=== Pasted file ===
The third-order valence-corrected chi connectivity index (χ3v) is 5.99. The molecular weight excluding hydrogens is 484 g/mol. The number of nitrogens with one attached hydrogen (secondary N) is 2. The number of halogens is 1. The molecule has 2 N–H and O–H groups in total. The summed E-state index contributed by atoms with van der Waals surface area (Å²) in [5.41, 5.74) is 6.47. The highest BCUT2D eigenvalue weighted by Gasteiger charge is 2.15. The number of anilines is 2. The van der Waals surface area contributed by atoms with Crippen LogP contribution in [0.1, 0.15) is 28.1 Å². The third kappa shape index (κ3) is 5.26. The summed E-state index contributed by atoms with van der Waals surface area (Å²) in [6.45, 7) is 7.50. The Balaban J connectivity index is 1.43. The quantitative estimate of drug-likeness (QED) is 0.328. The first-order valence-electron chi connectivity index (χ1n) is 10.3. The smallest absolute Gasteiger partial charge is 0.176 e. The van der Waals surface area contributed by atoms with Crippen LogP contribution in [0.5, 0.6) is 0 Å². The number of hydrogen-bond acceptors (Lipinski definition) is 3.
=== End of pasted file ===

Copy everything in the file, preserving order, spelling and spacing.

The third-order valence-corrected chi connectivity index (χ3v) is 5.99. The molecular weight excluding hydrogens is 484 g/mol. The number of nitrogens with one attached hydrogen (secondary N) is 2. The number of halogens is 1. The molecule has 2 N–H and O–H groups in total. The summed E-state index contributed by atoms with van der Waals surface area (Å²) in [5.41, 5.74) is 6.47. The highest BCUT2D eigenvalue weighted by Gasteiger charge is 2.15. The number of anilines is 2. The van der Waals surface area contributed by atoms with Crippen LogP contribution in [0.1, 0.15) is 28.1 Å². The third kappa shape index (κ3) is 5.26. The summed E-state index contributed by atoms with van der Waals surface area (Å²) in [6.45, 7) is 7.50. The Balaban J connectivity index is 1.43. The quantitative estimate of drug-likeness (QED) is 0.328. The first-order valence-electron chi connectivity index (χ1n) is 10.3. The smallest absolute Gasteiger partial charge is 0.176 e. The van der Waals surface area contributed by atoms with Crippen LogP contribution in [0.5, 0.6) is 0 Å². The number of hydrogen-bond acceptors (Lipinski definition) is 3.